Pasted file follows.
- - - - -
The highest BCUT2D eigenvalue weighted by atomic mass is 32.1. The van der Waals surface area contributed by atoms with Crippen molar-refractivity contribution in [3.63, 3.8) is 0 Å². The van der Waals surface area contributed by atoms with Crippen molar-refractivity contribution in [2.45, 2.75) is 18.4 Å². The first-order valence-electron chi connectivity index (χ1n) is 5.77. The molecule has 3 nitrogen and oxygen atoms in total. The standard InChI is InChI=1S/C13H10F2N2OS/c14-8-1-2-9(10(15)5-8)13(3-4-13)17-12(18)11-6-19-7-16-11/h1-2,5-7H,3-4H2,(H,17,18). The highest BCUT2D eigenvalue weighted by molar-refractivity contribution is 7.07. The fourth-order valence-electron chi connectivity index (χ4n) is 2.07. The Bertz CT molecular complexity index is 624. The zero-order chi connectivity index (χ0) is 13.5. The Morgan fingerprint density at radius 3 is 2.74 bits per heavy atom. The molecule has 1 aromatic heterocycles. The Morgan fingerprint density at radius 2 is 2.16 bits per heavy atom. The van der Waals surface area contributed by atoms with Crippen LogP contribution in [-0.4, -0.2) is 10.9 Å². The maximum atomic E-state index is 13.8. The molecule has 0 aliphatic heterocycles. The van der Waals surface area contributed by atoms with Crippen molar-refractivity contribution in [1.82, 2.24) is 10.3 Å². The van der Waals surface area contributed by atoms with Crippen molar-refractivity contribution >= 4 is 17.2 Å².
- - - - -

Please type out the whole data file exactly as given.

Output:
The highest BCUT2D eigenvalue weighted by atomic mass is 32.1. The van der Waals surface area contributed by atoms with Crippen molar-refractivity contribution in [3.63, 3.8) is 0 Å². The van der Waals surface area contributed by atoms with Crippen molar-refractivity contribution in [2.45, 2.75) is 18.4 Å². The first-order valence-electron chi connectivity index (χ1n) is 5.77. The molecule has 3 nitrogen and oxygen atoms in total. The standard InChI is InChI=1S/C13H10F2N2OS/c14-8-1-2-9(10(15)5-8)13(3-4-13)17-12(18)11-6-19-7-16-11/h1-2,5-7H,3-4H2,(H,17,18). The highest BCUT2D eigenvalue weighted by molar-refractivity contribution is 7.07. The fourth-order valence-electron chi connectivity index (χ4n) is 2.07. The Bertz CT molecular complexity index is 624. The zero-order chi connectivity index (χ0) is 13.5. The Morgan fingerprint density at radius 3 is 2.74 bits per heavy atom. The molecule has 1 aromatic heterocycles. The Morgan fingerprint density at radius 2 is 2.16 bits per heavy atom. The van der Waals surface area contributed by atoms with Crippen LogP contribution in [-0.4, -0.2) is 10.9 Å². The maximum atomic E-state index is 13.8. The molecule has 0 aliphatic heterocycles. The van der Waals surface area contributed by atoms with Crippen molar-refractivity contribution in [1.82, 2.24) is 10.3 Å². The van der Waals surface area contributed by atoms with Crippen molar-refractivity contribution >= 4 is 17.2 Å².